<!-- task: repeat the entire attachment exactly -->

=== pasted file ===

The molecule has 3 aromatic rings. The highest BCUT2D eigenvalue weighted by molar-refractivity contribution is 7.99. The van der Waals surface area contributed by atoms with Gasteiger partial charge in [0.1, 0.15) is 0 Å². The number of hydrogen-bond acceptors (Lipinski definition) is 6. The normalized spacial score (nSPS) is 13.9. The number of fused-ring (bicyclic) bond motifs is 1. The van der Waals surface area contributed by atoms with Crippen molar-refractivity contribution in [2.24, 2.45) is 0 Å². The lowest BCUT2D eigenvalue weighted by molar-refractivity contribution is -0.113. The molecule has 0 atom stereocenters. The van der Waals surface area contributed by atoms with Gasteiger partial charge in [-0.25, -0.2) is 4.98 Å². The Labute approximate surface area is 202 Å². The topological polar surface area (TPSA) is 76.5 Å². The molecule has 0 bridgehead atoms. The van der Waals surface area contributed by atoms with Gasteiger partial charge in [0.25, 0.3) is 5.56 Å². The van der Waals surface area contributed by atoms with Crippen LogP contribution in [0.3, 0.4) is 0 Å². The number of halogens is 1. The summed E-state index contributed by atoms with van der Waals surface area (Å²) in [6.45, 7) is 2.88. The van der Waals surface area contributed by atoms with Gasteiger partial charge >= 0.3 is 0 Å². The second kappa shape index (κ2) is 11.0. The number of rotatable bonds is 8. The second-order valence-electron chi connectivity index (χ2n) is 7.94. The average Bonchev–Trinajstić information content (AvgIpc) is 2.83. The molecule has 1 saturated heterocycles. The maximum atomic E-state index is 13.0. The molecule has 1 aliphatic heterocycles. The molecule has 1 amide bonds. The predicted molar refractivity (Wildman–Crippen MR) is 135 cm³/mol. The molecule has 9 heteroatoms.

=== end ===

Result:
The molecule has 3 aromatic rings. The highest BCUT2D eigenvalue weighted by molar-refractivity contribution is 7.99. The van der Waals surface area contributed by atoms with Gasteiger partial charge in [0.1, 0.15) is 0 Å². The number of hydrogen-bond acceptors (Lipinski definition) is 6. The normalized spacial score (nSPS) is 13.9. The number of fused-ring (bicyclic) bond motifs is 1. The van der Waals surface area contributed by atoms with Crippen molar-refractivity contribution in [2.24, 2.45) is 0 Å². The lowest BCUT2D eigenvalue weighted by molar-refractivity contribution is -0.113. The molecule has 0 atom stereocenters. The van der Waals surface area contributed by atoms with Gasteiger partial charge in [-0.25, -0.2) is 4.98 Å². The Labute approximate surface area is 202 Å². The topological polar surface area (TPSA) is 76.5 Å². The molecule has 0 bridgehead atoms. The van der Waals surface area contributed by atoms with Gasteiger partial charge in [0.25, 0.3) is 5.56 Å². The van der Waals surface area contributed by atoms with Crippen LogP contribution in [0.3, 0.4) is 0 Å². The number of halogens is 1. The summed E-state index contributed by atoms with van der Waals surface area (Å²) in [6.45, 7) is 2.88. The van der Waals surface area contributed by atoms with Gasteiger partial charge >= 0.3 is 0 Å². The second kappa shape index (κ2) is 11.0. The number of rotatable bonds is 8. The second-order valence-electron chi connectivity index (χ2n) is 7.94. The average Bonchev–Trinajstić information content (AvgIpc) is 2.83. The molecule has 1 saturated heterocycles. The maximum atomic E-state index is 13.0. The molecule has 1 aliphatic heterocycles. The molecule has 1 amide bonds. The predicted molar refractivity (Wildman–Crippen MR) is 135 cm³/mol. The molecule has 9 heteroatoms.